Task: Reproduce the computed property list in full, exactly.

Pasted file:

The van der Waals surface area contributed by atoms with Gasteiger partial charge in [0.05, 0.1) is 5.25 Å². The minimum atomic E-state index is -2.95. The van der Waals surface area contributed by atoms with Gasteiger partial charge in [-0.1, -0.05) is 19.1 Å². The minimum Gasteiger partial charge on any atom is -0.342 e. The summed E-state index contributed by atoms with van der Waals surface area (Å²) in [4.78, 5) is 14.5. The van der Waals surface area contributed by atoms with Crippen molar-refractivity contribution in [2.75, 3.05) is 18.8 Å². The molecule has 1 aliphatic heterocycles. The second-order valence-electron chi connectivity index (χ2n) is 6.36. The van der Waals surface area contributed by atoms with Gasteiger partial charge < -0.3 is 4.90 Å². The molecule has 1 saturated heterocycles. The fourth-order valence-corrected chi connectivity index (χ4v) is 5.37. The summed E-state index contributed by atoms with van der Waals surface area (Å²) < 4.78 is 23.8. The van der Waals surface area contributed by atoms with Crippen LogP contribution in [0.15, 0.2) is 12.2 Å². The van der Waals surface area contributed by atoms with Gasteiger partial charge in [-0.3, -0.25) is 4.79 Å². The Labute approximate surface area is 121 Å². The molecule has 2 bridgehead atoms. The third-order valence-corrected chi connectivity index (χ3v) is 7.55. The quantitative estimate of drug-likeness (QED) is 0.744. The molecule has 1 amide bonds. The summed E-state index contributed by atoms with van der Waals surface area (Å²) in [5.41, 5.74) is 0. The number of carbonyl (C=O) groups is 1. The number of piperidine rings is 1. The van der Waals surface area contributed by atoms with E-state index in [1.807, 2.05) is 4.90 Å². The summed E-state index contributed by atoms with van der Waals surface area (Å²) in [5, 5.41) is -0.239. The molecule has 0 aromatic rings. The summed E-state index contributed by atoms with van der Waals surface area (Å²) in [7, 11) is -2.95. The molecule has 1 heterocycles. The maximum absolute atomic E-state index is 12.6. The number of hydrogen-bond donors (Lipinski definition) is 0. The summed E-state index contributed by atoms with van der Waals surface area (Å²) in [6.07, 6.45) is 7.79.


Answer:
The van der Waals surface area contributed by atoms with Gasteiger partial charge in [0.05, 0.1) is 5.25 Å². The minimum atomic E-state index is -2.95. The van der Waals surface area contributed by atoms with Gasteiger partial charge in [-0.1, -0.05) is 19.1 Å². The minimum Gasteiger partial charge on any atom is -0.342 e. The summed E-state index contributed by atoms with van der Waals surface area (Å²) in [4.78, 5) is 14.5. The van der Waals surface area contributed by atoms with Crippen molar-refractivity contribution in [2.75, 3.05) is 18.8 Å². The molecule has 1 aliphatic heterocycles. The second-order valence-electron chi connectivity index (χ2n) is 6.36. The van der Waals surface area contributed by atoms with Gasteiger partial charge < -0.3 is 4.90 Å². The molecule has 1 saturated heterocycles. The fourth-order valence-corrected chi connectivity index (χ4v) is 5.37. The summed E-state index contributed by atoms with van der Waals surface area (Å²) < 4.78 is 23.8. The van der Waals surface area contributed by atoms with Crippen LogP contribution in [0.15, 0.2) is 12.2 Å². The van der Waals surface area contributed by atoms with Gasteiger partial charge in [-0.3, -0.25) is 4.79 Å². The Labute approximate surface area is 121 Å². The molecule has 2 bridgehead atoms. The third-order valence-corrected chi connectivity index (χ3v) is 7.55. The quantitative estimate of drug-likeness (QED) is 0.744. The molecule has 1 amide bonds. The summed E-state index contributed by atoms with van der Waals surface area (Å²) in [5.41, 5.74) is 0. The number of carbonyl (C=O) groups is 1. The number of piperidine rings is 1. The van der Waals surface area contributed by atoms with E-state index in [1.807, 2.05) is 4.90 Å². The summed E-state index contributed by atoms with van der Waals surface area (Å²) in [5, 5.41) is -0.239. The molecule has 0 aromatic rings. The summed E-state index contributed by atoms with van der Waals surface area (Å²) in [7, 11) is -2.95. The molecule has 1 heterocycles. The maximum absolute atomic E-state index is 12.6. The number of hydrogen-bond donors (Lipinski definition) is 0. The summed E-state index contributed by atoms with van der Waals surface area (Å²) in [6.07, 6.45) is 7.79.